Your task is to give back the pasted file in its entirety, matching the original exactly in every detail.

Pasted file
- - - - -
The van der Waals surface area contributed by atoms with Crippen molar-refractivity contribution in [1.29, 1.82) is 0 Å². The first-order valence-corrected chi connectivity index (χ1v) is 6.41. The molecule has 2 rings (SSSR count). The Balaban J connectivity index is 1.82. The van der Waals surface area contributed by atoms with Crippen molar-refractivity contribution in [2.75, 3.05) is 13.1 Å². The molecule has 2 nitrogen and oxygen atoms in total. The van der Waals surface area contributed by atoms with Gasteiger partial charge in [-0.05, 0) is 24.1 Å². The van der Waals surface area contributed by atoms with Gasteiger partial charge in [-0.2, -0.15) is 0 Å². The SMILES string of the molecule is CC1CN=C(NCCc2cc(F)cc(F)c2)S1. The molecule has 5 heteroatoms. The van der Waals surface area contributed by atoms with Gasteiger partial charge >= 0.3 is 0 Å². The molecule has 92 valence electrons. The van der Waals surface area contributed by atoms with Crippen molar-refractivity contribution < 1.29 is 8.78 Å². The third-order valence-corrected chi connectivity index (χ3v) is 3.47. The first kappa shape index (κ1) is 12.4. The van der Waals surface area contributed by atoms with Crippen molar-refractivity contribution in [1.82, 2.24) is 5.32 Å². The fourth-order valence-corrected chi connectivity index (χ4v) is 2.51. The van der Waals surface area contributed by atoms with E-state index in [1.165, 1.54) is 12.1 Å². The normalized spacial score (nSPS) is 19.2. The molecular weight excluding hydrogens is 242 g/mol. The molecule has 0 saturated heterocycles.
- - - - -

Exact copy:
The van der Waals surface area contributed by atoms with Crippen molar-refractivity contribution in [1.29, 1.82) is 0 Å². The first-order valence-corrected chi connectivity index (χ1v) is 6.41. The molecule has 2 rings (SSSR count). The Balaban J connectivity index is 1.82. The van der Waals surface area contributed by atoms with Crippen molar-refractivity contribution in [2.75, 3.05) is 13.1 Å². The molecule has 2 nitrogen and oxygen atoms in total. The van der Waals surface area contributed by atoms with Gasteiger partial charge in [-0.05, 0) is 24.1 Å². The van der Waals surface area contributed by atoms with Gasteiger partial charge in [-0.2, -0.15) is 0 Å². The SMILES string of the molecule is CC1CN=C(NCCc2cc(F)cc(F)c2)S1. The molecule has 5 heteroatoms. The van der Waals surface area contributed by atoms with Gasteiger partial charge >= 0.3 is 0 Å². The molecule has 92 valence electrons. The van der Waals surface area contributed by atoms with Crippen molar-refractivity contribution < 1.29 is 8.78 Å². The third-order valence-corrected chi connectivity index (χ3v) is 3.47. The first kappa shape index (κ1) is 12.4. The van der Waals surface area contributed by atoms with Crippen molar-refractivity contribution in [1.82, 2.24) is 5.32 Å². The fourth-order valence-corrected chi connectivity index (χ4v) is 2.51. The van der Waals surface area contributed by atoms with E-state index in [1.165, 1.54) is 12.1 Å². The normalized spacial score (nSPS) is 19.2. The molecular weight excluding hydrogens is 242 g/mol. The molecule has 0 saturated heterocycles.